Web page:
Things are pretty dire in New Zealand with the mere idea of performance pay getting scuttled by the unions, but in the US they have an even more destructive situation: tenure.
California is trying to break the back of this problem that puts the needs of teachers before those of the children.
A California judge ruled as unconstitutional Tuesday the state’s teacher tenure, dismissal and layoff laws, saying they keep bad teachers in the classroom and force out the good ones, the plaintiffs said.
The ruling was hailed by the nation’s top education chief as bringing to California — and possibly the nation — an opportunity to build “a new framework for the teaching profession.” The decision represented “a mandate” to fix a broken teaching system, U.S. Education Secretary Arne Duncan said.
The Los Angeles County court ordered a stay on the decision, pending an appeal by the state and the teachers union, the plaintiffs said.
Reforming teacher tenure and firing laws is a hotly debated issue in American education, and the California case is being watched nationally — evidenced by a statement by Duncan immediately after the court ruling.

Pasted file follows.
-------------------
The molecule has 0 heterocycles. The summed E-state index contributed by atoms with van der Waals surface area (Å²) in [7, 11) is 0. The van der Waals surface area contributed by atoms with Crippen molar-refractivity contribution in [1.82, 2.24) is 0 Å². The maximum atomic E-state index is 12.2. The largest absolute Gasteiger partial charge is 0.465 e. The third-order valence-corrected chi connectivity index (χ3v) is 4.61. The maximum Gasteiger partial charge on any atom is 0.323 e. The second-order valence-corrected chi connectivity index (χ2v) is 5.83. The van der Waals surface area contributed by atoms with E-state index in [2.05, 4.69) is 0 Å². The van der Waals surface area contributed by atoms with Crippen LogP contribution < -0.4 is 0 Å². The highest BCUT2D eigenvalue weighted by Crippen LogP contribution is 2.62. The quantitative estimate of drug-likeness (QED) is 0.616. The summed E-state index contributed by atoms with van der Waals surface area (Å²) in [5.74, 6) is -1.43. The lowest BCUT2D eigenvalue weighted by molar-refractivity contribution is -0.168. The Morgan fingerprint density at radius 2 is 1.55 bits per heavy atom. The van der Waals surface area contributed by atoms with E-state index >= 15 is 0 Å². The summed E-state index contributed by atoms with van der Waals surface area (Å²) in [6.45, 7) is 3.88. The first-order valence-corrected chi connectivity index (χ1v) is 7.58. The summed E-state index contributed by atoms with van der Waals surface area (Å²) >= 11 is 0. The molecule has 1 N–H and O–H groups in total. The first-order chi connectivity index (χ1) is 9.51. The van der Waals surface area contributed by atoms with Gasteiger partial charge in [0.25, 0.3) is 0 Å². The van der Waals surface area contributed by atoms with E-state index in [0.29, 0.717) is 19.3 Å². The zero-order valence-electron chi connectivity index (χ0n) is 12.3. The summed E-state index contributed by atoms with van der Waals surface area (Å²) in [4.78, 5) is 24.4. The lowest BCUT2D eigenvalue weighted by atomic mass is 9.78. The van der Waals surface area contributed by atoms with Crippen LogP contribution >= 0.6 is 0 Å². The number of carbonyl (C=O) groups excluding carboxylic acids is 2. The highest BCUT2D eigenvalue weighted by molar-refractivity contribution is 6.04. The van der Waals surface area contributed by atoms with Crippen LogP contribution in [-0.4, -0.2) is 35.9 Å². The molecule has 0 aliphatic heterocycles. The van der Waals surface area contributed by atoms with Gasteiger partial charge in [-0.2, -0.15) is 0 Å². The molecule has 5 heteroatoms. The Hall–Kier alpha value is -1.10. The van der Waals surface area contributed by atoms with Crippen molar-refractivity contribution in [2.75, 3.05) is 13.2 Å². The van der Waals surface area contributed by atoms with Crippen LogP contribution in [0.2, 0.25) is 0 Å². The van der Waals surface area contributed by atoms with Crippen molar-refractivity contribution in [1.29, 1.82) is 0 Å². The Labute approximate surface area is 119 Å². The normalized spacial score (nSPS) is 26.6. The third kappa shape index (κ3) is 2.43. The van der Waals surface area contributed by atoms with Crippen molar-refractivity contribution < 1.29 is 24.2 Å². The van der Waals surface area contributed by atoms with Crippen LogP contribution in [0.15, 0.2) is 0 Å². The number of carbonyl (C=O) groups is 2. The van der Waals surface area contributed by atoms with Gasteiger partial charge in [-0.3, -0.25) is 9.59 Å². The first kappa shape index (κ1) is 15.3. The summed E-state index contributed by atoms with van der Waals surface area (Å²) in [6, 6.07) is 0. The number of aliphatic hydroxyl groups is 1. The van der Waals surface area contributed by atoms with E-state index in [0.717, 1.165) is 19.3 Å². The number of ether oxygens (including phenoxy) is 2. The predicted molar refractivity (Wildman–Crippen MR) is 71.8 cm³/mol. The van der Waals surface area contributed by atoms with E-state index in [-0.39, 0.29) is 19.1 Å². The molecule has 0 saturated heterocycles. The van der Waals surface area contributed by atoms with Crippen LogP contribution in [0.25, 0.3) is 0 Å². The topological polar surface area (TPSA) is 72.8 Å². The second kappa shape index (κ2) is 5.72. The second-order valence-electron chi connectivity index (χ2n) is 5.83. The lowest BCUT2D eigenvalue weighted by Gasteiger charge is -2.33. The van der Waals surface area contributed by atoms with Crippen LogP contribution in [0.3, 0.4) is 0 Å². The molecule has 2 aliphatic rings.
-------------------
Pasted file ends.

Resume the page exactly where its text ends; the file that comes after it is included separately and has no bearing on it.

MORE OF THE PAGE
Nationally and internationally. The whole situation where bad teachers are just about impossible to get rid of has its parallels in New Zealand too, with hundreds of convicted teachers continuing to teach under the protection of name suppression, and absolutely zero visibility on teachers’ individual effectiveness.
Reformers say firing a bad teacher is almost impossible because of tenure laws and union protections, but teachers and their unions argue school boards and their firing criteria have unfair, overtly political standards.
Duncan, a former schools chief in Chicago, said he hoped the ruling will spark a national dialogue on a teacher tenure process “that is fair, thoughtful, practical and swift.”
At a minimum, Duncan said the court decision, if upheld, will bring to California “a new framework for the teaching profession that protects students’ rights to equal educational opportunities while providing teachers the support, respect and rewarding careers they deserve.”
But who started this legal process? Government? Teachers’ unions? Educators? Principal associations? Maybe even local government? Can you guess? Read more »